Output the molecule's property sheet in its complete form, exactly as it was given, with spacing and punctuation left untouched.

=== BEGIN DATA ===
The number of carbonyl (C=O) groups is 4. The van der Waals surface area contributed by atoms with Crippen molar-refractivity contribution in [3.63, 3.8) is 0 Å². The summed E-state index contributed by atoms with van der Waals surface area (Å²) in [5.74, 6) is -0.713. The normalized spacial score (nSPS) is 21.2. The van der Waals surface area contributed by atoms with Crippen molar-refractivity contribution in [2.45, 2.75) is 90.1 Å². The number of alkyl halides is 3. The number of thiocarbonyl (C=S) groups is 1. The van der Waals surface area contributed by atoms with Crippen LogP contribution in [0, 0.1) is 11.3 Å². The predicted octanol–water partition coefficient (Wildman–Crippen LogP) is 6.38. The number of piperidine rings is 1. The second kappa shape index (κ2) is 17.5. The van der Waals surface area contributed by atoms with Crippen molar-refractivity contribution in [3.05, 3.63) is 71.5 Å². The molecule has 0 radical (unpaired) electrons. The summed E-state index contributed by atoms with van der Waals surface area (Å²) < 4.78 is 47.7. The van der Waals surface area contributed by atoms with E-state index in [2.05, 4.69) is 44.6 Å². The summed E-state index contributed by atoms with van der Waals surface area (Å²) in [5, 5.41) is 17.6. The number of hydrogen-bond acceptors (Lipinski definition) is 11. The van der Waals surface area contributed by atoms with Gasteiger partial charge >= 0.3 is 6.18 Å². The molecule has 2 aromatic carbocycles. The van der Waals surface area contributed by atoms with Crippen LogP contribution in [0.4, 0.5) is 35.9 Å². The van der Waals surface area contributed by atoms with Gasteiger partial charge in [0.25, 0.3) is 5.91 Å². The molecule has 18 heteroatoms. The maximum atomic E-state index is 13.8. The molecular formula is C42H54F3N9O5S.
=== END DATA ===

The number of carbonyl (C=O) groups is 4. The van der Waals surface area contributed by atoms with Crippen molar-refractivity contribution in [3.63, 3.8) is 0 Å². The summed E-state index contributed by atoms with van der Waals surface area (Å²) in [5.74, 6) is -0.713. The normalized spacial score (nSPS) is 21.2. The van der Waals surface area contributed by atoms with Crippen molar-refractivity contribution in [2.45, 2.75) is 90.1 Å². The number of alkyl halides is 3. The number of thiocarbonyl (C=S) groups is 1. The van der Waals surface area contributed by atoms with Crippen LogP contribution in [0, 0.1) is 11.3 Å². The predicted octanol–water partition coefficient (Wildman–Crippen LogP) is 6.38. The number of piperidine rings is 1. The second kappa shape index (κ2) is 17.5. The van der Waals surface area contributed by atoms with Crippen molar-refractivity contribution in [3.05, 3.63) is 71.5 Å². The molecule has 0 radical (unpaired) electrons. The summed E-state index contributed by atoms with van der Waals surface area (Å²) < 4.78 is 47.7. The van der Waals surface area contributed by atoms with E-state index in [2.05, 4.69) is 44.6 Å². The summed E-state index contributed by atoms with van der Waals surface area (Å²) in [5, 5.41) is 17.6. The number of hydrogen-bond acceptors (Lipinski definition) is 11. The van der Waals surface area contributed by atoms with Gasteiger partial charge >= 0.3 is 6.18 Å². The molecule has 2 aromatic carbocycles. The van der Waals surface area contributed by atoms with Crippen LogP contribution in [0.4, 0.5) is 35.9 Å². The van der Waals surface area contributed by atoms with Gasteiger partial charge in [0.25, 0.3) is 5.91 Å². The molecule has 18 heteroatoms. The maximum atomic E-state index is 13.8. The molecular formula is C42H54F3N9O5S.